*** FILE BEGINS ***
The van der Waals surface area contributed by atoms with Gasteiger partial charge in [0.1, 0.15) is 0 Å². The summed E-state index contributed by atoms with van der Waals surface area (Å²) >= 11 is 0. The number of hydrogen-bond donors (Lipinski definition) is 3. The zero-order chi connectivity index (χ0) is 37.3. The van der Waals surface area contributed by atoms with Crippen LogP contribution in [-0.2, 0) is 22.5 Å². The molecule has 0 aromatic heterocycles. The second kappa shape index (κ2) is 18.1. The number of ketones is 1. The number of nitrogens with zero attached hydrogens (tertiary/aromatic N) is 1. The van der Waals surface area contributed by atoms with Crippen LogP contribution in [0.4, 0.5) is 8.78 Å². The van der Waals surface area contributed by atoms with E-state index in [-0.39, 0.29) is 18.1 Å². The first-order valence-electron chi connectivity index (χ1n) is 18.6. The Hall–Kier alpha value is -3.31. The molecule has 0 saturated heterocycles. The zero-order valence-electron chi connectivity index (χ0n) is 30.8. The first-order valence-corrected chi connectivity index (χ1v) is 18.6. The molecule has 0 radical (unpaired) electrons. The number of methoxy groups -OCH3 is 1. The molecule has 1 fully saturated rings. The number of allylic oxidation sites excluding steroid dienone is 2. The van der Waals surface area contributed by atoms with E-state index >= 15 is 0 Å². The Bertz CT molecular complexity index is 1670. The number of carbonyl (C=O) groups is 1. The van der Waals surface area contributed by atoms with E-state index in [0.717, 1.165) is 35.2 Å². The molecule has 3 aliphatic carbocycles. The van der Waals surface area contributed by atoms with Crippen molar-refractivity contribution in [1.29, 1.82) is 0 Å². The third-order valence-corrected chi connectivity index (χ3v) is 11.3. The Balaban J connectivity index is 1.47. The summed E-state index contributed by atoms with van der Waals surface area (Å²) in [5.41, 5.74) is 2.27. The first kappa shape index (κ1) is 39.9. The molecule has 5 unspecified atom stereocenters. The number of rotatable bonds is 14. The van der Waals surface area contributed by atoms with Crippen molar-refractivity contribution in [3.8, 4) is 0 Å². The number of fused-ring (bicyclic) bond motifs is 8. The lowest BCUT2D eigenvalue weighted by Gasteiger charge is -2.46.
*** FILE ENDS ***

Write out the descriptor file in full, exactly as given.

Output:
The van der Waals surface area contributed by atoms with Gasteiger partial charge in [0.1, 0.15) is 0 Å². The summed E-state index contributed by atoms with van der Waals surface area (Å²) >= 11 is 0. The number of hydrogen-bond donors (Lipinski definition) is 3. The zero-order chi connectivity index (χ0) is 37.3. The van der Waals surface area contributed by atoms with Crippen LogP contribution in [-0.2, 0) is 22.5 Å². The molecule has 0 aromatic heterocycles. The second kappa shape index (κ2) is 18.1. The number of ketones is 1. The number of nitrogens with zero attached hydrogens (tertiary/aromatic N) is 1. The van der Waals surface area contributed by atoms with Crippen LogP contribution in [0.4, 0.5) is 8.78 Å². The van der Waals surface area contributed by atoms with E-state index in [-0.39, 0.29) is 18.1 Å². The first-order valence-electron chi connectivity index (χ1n) is 18.6. The Hall–Kier alpha value is -3.31. The molecule has 0 saturated heterocycles. The zero-order valence-electron chi connectivity index (χ0n) is 30.8. The first-order valence-corrected chi connectivity index (χ1v) is 18.6. The molecule has 0 radical (unpaired) electrons. The number of methoxy groups -OCH3 is 1. The molecule has 1 fully saturated rings. The number of allylic oxidation sites excluding steroid dienone is 2. The van der Waals surface area contributed by atoms with E-state index >= 15 is 0 Å². The Bertz CT molecular complexity index is 1670. The number of carbonyl (C=O) groups is 1. The van der Waals surface area contributed by atoms with E-state index in [0.717, 1.165) is 35.2 Å². The molecule has 3 aliphatic carbocycles. The van der Waals surface area contributed by atoms with Crippen molar-refractivity contribution in [1.29, 1.82) is 0 Å². The third-order valence-corrected chi connectivity index (χ3v) is 11.3. The Balaban J connectivity index is 1.47. The summed E-state index contributed by atoms with van der Waals surface area (Å²) in [5.41, 5.74) is 2.27. The first kappa shape index (κ1) is 39.9. The molecule has 5 unspecified atom stereocenters. The number of rotatable bonds is 14. The van der Waals surface area contributed by atoms with Crippen molar-refractivity contribution in [3.8, 4) is 0 Å². The number of fused-ring (bicyclic) bond motifs is 8. The lowest BCUT2D eigenvalue weighted by Gasteiger charge is -2.46.